From a consumer’s perspective, the sexiest new feature is the 3D user interface, which requires a very high end graphics subsystem. But the problem here is that for most people, this is projected to be a $500-700 upgrade. Again, systems and peripherals manufacturers will love it because it pulls hardware sales–but the new hardware requirements should slow adoption by consumers.
Of course, much of the fancier improvements to the Longhorn project had to be dropped as the coding slipped. So I’m sure there are many incremental improvements that will occur in Vista in the coming years. But remember, this was billed by Microsoft as a great leap forward, for many years. It looks at this point like an incremental upgrade–not a revolutionary one.
THE BOTTOM LINE
So what’s the bottom line for Microsoft with its new Windows Vista OS? It’s always very dangerous trying to predict the future in high tech. The law of unintended consequences looms large, and those consequences usually aren’t readily appare
nt until much later. But if I had to project today, I’d say that Vista will provide Microsoft with a nice short and medium term sales boost. But I also believe that it will do nothing to slow down the powerful forces already in motion, that are slowly eroding the Microsoft near-monopoly, and may eventually make it simply a “mortal” company again.
That’s how I see it–post a comment and let us know your view.
Colm Ryan says
It strikes me that the advantage Microsoft has is that they still are an incumbent in what is still a very conservative market. I can’t see the likes of Google or Open Source making huge inroads into Microsoft’s sweet-spot enterprise business just yet. Despite all the hype in the market, many enterprise customers are still locked-in to the Microsoft business model.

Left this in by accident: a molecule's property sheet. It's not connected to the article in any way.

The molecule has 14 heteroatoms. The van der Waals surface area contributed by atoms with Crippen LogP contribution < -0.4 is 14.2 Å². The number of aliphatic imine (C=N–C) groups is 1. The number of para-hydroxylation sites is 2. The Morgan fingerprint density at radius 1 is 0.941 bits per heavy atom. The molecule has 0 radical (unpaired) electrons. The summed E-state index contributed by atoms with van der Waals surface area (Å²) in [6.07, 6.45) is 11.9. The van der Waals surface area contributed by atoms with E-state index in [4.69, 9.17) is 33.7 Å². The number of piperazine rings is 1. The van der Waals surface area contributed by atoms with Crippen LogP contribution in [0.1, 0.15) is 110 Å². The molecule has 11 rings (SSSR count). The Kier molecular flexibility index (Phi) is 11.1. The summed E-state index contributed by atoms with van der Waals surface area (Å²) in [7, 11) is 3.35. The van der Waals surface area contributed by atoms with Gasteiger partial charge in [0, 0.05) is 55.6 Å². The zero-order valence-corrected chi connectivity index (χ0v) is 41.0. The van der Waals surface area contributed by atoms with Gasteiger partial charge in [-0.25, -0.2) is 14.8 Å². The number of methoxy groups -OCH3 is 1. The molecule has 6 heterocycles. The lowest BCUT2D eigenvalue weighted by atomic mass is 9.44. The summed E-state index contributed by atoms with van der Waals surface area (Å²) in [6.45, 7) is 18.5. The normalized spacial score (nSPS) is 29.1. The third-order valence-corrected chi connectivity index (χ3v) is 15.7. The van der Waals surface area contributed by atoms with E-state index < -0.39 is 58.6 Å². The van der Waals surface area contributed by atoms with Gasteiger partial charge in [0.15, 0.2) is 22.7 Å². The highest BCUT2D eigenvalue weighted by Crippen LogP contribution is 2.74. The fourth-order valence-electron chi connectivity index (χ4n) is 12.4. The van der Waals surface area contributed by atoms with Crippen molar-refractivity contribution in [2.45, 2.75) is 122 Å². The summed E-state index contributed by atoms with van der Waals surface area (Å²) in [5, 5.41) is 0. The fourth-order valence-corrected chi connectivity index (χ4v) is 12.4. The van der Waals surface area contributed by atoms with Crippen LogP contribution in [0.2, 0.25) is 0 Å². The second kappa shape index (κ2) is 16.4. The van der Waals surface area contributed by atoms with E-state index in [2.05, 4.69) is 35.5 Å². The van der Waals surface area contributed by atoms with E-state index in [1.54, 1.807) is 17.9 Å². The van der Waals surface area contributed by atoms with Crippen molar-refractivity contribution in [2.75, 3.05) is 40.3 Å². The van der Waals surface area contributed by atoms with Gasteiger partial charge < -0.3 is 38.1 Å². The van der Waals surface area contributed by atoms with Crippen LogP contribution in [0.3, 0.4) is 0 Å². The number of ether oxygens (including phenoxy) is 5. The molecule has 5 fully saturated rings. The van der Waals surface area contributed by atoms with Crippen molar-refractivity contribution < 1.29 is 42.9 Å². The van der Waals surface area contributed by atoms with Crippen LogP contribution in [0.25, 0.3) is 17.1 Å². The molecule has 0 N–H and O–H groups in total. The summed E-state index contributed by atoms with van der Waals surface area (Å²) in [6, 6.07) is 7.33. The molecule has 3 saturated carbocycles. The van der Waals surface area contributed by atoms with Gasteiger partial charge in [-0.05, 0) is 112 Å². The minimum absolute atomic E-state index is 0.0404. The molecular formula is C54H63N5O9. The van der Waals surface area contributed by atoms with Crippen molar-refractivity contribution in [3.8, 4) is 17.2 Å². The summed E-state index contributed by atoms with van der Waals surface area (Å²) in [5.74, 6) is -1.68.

Strategically, I think Microsoft have something of a problem. They are aping their competitors instead of trying to create a separate sense of identity in the market. At a conference recently, a Microsoft executive got very excited about the new changes, but it left most of the people in the audience cold. The consumer and SME battleground will be a much harder fight this time around I think.
Phil Morettini of PJM Consulting says
You make some excellent points. I am in agreement. One thing to consider, though, is that they’ve basically been following for an awful long time. I don’t think this is anything new. The strategy has been to wait to make sure a change is real, then engulf and destroy or swallow the new competitors through sheer force, “taking their lunch” in the process.
Karl Lingenfelder says
The Future is going to be MS’s to lose along with some nudging by fleeter upstarts.
MS should be broken up into small, entrepreneurial units scattered all over the Globe.
With everyone and everything converging on the Web, next will be a simple, OS for the PC that is Web and Browser Centric.
Firefox OS, anyone? Based on Linux?